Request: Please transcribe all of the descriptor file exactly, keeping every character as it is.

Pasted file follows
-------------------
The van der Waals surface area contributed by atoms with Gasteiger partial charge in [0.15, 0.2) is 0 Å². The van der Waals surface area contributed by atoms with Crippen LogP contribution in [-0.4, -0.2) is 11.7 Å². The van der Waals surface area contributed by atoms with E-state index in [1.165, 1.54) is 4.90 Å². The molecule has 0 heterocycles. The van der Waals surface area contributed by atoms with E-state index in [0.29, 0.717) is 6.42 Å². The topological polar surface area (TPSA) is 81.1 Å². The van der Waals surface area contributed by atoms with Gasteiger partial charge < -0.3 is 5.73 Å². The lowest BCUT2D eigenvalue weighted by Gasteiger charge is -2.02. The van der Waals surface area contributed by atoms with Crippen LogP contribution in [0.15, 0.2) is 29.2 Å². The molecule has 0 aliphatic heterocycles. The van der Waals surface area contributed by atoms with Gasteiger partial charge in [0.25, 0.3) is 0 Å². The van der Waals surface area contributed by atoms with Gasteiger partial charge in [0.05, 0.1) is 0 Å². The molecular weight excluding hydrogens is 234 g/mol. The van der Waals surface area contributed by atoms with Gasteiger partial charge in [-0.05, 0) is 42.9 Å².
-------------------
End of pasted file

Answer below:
The van der Waals surface area contributed by atoms with Gasteiger partial charge in [0.15, 0.2) is 0 Å². The van der Waals surface area contributed by atoms with Crippen LogP contribution in [-0.4, -0.2) is 11.7 Å². The van der Waals surface area contributed by atoms with E-state index in [1.165, 1.54) is 4.90 Å². The molecule has 0 heterocycles. The van der Waals surface area contributed by atoms with E-state index in [0.29, 0.717) is 6.42 Å². The topological polar surface area (TPSA) is 81.1 Å². The van der Waals surface area contributed by atoms with Gasteiger partial charge < -0.3 is 5.73 Å². The lowest BCUT2D eigenvalue weighted by Gasteiger charge is -2.02. The van der Waals surface area contributed by atoms with Crippen LogP contribution in [0.15, 0.2) is 29.2 Å². The molecule has 0 aliphatic heterocycles. The van der Waals surface area contributed by atoms with Gasteiger partial charge in [0.25, 0.3) is 0 Å². The van der Waals surface area contributed by atoms with Gasteiger partial charge in [0.05, 0.1) is 0 Å². The molecular weight excluding hydrogens is 234 g/mol. The van der Waals surface area contributed by atoms with Gasteiger partial charge in [-0.05, 0) is 42.9 Å².